Nobody mentioned truth, thank God, at the Berkeley event. But the word "fact" was tossed around like a rag doll.

I'm a fact-seeker, so I paid close attention.

The Saturday morning panel included Wikipedia founder Jimmy Wales, craigslist CEO Jim Buckmaster, Kapor, and "Smart Mobs" author and social/digital media frontier pioneer, Howard Rheingold. These are people who have strong opinions about what is and what isn't.

MIT social media professor Judith Donath was also there, but she was so impossibly smart, I couldn't really keep up with her presentation.

The whole day was supposed to be about "Internet Communities and the Public Interest," according to the Berkeley New Media Center brochure. But the "fact" discussion was the most interesting to me and circled around Wikipedia because Wales was a presenter and the keynote speaker that night.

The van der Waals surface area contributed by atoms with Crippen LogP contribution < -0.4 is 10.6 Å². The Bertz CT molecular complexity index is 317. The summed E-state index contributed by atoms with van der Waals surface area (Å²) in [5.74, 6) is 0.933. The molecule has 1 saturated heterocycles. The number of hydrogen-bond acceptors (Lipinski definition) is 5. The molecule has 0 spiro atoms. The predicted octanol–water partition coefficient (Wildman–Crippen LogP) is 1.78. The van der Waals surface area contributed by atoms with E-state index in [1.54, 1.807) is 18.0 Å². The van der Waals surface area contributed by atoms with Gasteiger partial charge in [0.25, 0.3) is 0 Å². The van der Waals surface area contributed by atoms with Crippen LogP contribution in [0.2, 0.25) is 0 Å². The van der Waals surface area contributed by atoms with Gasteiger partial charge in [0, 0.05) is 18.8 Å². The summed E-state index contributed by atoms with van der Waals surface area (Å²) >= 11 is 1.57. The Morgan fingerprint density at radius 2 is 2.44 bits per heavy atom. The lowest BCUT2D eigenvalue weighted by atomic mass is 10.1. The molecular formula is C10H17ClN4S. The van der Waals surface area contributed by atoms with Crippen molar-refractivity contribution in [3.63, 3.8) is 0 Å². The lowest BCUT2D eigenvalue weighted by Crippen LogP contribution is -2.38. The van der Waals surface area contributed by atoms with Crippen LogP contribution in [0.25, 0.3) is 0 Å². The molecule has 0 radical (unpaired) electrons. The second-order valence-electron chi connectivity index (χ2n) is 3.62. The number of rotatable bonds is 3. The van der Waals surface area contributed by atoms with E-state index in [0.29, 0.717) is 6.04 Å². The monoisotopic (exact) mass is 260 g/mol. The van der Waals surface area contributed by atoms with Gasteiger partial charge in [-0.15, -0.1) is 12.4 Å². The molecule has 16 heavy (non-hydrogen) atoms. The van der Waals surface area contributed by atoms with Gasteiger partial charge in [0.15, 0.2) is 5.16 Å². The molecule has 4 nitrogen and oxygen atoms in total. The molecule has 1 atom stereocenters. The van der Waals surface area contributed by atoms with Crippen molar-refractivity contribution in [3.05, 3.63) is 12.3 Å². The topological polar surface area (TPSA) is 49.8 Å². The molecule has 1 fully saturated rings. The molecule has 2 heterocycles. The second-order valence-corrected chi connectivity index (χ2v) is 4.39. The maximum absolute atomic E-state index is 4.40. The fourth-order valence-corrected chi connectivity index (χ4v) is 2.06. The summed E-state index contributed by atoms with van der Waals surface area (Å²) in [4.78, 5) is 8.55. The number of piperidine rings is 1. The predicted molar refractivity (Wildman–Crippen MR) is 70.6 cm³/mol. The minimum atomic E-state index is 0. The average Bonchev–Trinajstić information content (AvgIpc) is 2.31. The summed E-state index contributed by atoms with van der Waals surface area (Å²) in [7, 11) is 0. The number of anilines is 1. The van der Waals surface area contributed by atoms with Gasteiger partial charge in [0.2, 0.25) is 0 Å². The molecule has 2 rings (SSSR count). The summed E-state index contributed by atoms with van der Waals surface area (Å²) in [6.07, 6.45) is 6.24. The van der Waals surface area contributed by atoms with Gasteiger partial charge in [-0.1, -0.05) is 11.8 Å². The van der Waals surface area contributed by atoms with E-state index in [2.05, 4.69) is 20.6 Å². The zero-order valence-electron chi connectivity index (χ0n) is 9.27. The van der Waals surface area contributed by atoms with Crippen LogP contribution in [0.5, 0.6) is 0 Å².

Kapor said Wikipedia was, "an incredibly valuable cultural forum," "tries to get agreement about facts." OK. I agree with Rheingold, who believes Wikipedia "is the place to start studying what happened..." But agreement about facts and real facts aren't always the same thing.

Wales described his invention as "the dominant public forum for facts today." He talked about how the Wikipedia article in Farsi on Iranian unrest satisfied him "with respect to our standards of just gave the facts." Then he told a tale about a Wikistory on an old battle between the Lithuanians and the Poles. He was thrilled that while Lithuanian and Polish Wikipedia versions were slanted to reflect each country's version of events, the English story "seemed like a place where the Polish people and Lithuanians had met to sort of hash out the differences."

The editors on each side "sort of figured out a compromise version."

I think I know what he meant, but compromise versions are often the opposite of fact. Just compare most Congressional bills between the original and the ultimate cross-party, cross-chamber compromise that passes.